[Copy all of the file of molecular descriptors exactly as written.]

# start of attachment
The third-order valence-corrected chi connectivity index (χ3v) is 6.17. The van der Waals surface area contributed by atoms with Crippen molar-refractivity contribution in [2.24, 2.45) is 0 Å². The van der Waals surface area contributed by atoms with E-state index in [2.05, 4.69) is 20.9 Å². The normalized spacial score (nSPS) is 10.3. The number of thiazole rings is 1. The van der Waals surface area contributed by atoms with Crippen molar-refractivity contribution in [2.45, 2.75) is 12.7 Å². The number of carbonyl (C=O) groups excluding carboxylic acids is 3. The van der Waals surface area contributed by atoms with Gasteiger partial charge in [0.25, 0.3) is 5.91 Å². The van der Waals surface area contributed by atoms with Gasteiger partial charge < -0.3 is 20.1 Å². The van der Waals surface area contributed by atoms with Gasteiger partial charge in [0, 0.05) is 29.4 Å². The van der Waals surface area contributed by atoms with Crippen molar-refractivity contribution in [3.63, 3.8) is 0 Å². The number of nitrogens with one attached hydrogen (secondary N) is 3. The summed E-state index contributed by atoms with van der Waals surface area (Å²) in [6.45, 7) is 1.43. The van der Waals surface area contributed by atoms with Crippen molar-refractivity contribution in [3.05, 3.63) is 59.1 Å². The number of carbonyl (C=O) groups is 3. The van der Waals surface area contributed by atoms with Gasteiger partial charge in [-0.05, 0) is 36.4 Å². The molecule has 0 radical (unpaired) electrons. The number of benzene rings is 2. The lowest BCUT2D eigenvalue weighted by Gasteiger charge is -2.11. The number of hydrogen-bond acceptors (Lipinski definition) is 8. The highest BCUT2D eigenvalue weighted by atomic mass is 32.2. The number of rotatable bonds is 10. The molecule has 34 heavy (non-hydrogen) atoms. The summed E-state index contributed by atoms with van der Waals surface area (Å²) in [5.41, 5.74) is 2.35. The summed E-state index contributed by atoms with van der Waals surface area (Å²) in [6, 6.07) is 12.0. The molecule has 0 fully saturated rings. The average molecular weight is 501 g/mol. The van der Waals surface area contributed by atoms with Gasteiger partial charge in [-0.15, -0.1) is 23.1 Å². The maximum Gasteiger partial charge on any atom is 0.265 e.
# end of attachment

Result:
The third-order valence-corrected chi connectivity index (χ3v) is 6.17. The van der Waals surface area contributed by atoms with Crippen molar-refractivity contribution in [2.24, 2.45) is 0 Å². The van der Waals surface area contributed by atoms with E-state index in [2.05, 4.69) is 20.9 Å². The normalized spacial score (nSPS) is 10.3. The number of thiazole rings is 1. The van der Waals surface area contributed by atoms with Crippen molar-refractivity contribution in [2.45, 2.75) is 12.7 Å². The number of carbonyl (C=O) groups excluding carboxylic acids is 3. The van der Waals surface area contributed by atoms with Gasteiger partial charge in [0.25, 0.3) is 5.91 Å². The van der Waals surface area contributed by atoms with Gasteiger partial charge < -0.3 is 20.1 Å². The van der Waals surface area contributed by atoms with Gasteiger partial charge in [0, 0.05) is 29.4 Å². The van der Waals surface area contributed by atoms with Crippen molar-refractivity contribution in [3.63, 3.8) is 0 Å². The number of nitrogens with one attached hydrogen (secondary N) is 3. The summed E-state index contributed by atoms with van der Waals surface area (Å²) in [6.45, 7) is 1.43. The van der Waals surface area contributed by atoms with Crippen molar-refractivity contribution in [3.05, 3.63) is 59.1 Å². The number of carbonyl (C=O) groups is 3. The van der Waals surface area contributed by atoms with Gasteiger partial charge in [-0.05, 0) is 36.4 Å². The molecule has 0 radical (unpaired) electrons. The number of benzene rings is 2. The lowest BCUT2D eigenvalue weighted by Gasteiger charge is -2.11. The number of hydrogen-bond acceptors (Lipinski definition) is 8. The highest BCUT2D eigenvalue weighted by atomic mass is 32.2. The number of rotatable bonds is 10. The molecule has 34 heavy (non-hydrogen) atoms. The summed E-state index contributed by atoms with van der Waals surface area (Å²) in [5.41, 5.74) is 2.35. The summed E-state index contributed by atoms with van der Waals surface area (Å²) in [6, 6.07) is 12.0. The molecule has 0 fully saturated rings. The average molecular weight is 501 g/mol. The van der Waals surface area contributed by atoms with Gasteiger partial charge in [-0.15, -0.1) is 23.1 Å². The maximum Gasteiger partial charge on any atom is 0.265 e.